- Gee, J.C., & Bajcsy, R.K. (1998). Elastic matching: Continuum mechanical and probabilistic analysis. In Toga, A.W. (Ed.) Brain warping. Academic Press.Google Scholar
- Green, T., Chromik, L.C., Mazaika, P.K., Fierro, K., Raman, M.M., Lazzeroni, L.C., Hong, D.S., & Reiss, A.L. (2014). Aberrant parietal cortex developmental trajectories in girls with Turner syndrome and related visual–spatial cognitive development: A preliminary study. American Journal of Medical Genetics Part B: Neuropsychiatric Genetics, 165(6), 531–540.CrossRefGoogle Scholar
- Leow, A., Yanovsky, I., Chiang, M.-C., Lee, A., Klunder, A., Lu, A., Becker, J., Davis, S., Toga, A., & Thompson, P. (2007). Statistical properties of Jacobian maps and the realization of unbiased large-deformation nonlinear image registration. IEEE Transactions on Medical Imaging, 26(6), 822–832.CrossRefPubMedGoogle Scholar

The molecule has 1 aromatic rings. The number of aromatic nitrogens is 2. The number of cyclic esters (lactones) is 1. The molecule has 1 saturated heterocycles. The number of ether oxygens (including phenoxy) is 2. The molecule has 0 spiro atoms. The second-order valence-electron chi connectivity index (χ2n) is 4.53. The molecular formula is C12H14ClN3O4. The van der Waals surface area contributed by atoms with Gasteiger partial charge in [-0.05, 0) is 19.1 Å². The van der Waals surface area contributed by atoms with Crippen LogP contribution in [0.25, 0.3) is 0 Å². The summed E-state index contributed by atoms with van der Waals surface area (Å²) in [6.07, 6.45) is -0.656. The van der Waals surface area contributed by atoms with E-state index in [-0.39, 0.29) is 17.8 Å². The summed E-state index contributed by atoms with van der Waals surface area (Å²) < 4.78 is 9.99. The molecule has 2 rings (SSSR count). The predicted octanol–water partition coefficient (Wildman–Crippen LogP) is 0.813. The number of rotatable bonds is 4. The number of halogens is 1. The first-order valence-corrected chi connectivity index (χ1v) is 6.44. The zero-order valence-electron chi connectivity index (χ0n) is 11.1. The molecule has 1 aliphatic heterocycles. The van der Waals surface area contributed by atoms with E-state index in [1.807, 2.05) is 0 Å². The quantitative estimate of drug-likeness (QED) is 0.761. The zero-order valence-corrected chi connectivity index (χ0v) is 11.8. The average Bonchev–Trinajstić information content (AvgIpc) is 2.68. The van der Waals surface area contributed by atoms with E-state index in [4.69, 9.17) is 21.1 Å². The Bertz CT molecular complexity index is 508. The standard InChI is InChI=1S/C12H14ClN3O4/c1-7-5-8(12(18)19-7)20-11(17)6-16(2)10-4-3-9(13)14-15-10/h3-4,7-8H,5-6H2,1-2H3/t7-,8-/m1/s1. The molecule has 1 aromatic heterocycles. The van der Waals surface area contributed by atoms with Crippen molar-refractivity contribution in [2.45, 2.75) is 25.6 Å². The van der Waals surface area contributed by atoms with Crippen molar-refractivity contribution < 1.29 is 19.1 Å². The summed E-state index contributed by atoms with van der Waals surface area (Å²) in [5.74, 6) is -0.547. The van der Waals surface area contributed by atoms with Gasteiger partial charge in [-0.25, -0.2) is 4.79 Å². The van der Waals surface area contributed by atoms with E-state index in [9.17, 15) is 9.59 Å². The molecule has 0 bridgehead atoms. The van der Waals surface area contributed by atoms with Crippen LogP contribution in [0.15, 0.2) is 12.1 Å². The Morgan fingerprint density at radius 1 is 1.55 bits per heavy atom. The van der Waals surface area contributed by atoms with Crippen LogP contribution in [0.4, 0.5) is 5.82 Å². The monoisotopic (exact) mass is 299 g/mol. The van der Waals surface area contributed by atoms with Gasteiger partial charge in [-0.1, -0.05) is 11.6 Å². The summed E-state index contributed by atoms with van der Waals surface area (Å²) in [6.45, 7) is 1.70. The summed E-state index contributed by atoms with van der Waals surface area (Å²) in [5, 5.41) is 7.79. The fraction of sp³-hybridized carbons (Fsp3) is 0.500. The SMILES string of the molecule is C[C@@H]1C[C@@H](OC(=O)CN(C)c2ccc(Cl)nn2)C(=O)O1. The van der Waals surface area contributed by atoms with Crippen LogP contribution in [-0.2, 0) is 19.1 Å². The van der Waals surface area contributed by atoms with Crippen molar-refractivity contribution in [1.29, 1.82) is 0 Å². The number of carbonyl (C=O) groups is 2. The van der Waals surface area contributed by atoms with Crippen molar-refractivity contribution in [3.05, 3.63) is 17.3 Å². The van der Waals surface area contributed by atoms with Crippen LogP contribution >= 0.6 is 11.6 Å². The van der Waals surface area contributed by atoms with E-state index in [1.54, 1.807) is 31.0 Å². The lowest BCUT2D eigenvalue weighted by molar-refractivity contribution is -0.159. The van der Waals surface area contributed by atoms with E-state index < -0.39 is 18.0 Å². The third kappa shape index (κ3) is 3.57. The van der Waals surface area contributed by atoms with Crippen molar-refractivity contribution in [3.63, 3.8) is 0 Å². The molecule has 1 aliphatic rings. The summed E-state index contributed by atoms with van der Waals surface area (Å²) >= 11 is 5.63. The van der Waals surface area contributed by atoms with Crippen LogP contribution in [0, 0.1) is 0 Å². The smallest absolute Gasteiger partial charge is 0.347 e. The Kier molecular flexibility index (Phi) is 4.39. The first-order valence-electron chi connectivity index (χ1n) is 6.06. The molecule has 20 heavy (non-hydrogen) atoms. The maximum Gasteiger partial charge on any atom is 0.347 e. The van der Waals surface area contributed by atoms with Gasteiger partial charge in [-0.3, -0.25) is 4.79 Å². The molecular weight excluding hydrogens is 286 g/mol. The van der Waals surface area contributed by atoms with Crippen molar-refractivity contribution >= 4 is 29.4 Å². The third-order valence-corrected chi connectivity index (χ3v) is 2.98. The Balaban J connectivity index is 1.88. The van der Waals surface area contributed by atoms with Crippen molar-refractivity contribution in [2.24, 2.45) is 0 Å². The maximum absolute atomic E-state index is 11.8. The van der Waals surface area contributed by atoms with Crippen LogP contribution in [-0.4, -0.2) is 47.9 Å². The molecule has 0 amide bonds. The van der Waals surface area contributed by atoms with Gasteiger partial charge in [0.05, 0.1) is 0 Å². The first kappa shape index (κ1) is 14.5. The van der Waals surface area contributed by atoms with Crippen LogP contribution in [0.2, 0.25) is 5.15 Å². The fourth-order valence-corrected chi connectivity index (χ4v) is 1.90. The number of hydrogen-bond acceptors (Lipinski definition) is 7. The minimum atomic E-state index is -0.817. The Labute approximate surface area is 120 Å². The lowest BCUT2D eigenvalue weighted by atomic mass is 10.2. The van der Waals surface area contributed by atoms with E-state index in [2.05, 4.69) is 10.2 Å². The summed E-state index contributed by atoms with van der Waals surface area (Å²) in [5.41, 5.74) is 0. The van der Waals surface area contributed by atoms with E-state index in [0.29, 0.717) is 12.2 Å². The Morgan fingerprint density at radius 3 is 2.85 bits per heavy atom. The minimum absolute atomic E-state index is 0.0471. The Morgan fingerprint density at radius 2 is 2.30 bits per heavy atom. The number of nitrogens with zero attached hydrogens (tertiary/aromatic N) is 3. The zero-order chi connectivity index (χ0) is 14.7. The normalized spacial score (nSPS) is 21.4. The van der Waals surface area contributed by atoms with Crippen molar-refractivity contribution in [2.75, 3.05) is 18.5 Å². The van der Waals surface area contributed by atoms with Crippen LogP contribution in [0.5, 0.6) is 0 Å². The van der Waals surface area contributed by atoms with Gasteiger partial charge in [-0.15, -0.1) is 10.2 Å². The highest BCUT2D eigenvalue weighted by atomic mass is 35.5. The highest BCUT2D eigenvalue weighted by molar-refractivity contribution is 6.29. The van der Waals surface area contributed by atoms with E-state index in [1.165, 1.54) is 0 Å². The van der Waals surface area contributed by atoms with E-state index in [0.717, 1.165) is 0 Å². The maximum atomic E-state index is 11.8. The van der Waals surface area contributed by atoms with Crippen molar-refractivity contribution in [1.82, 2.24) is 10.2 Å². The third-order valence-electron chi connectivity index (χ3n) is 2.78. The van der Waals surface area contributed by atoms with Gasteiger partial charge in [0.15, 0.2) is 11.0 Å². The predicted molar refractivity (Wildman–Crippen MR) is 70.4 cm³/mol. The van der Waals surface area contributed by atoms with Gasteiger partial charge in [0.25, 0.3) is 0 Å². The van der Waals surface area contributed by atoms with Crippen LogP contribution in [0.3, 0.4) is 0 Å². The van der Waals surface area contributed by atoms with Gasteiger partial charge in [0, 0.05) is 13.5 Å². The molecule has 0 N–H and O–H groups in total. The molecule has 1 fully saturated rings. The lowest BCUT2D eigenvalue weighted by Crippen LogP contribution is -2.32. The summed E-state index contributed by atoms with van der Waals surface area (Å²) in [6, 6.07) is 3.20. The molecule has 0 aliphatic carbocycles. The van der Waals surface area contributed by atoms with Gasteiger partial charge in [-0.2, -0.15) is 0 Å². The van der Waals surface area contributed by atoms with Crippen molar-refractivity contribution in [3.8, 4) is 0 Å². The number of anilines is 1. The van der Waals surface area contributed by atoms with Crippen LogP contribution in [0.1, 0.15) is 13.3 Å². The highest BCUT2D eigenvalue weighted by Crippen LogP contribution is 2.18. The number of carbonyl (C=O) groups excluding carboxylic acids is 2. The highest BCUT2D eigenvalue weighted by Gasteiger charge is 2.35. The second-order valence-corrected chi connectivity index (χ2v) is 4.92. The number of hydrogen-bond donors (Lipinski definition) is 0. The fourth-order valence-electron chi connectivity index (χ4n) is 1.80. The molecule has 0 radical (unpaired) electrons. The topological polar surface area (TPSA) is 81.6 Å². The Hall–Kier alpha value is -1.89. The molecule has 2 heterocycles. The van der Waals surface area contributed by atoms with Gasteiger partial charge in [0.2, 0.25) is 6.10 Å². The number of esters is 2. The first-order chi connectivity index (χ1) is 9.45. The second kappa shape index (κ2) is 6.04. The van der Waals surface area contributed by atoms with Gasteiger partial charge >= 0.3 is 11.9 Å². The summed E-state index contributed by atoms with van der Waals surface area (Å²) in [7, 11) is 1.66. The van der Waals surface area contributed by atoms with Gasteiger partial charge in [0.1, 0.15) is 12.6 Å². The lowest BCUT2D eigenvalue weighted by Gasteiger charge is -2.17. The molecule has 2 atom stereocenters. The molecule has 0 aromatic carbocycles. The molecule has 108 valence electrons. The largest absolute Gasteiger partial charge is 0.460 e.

- Lorenzi, M., Gutman, B., Hibar, D.P., Altmann, A., Jahanshad, N., Thompson, P.M., & Ourselin, S. (2016a). Partial least squares modelling for imaging-genetics in Alzheimer’s disease: Plausibility and generalization. In 13th International symposium on biomedical imaging (ISBI), IEEE (pp. 838–841).Google Scholar
- Lorenzi, M., Simpson, I.J., Mendelson, A.F., Vos, S.B., Cardoso, M.J., Modat, M., Schott, J.M., & Ourselin, S. (2016b). Multimodal image analysis in Alzheimer’s disease via statistical modelling of non-local intensity correlations. Scientific Reports, 6, 22161.CrossRefPubMedPubMedCentralGoogle Scholar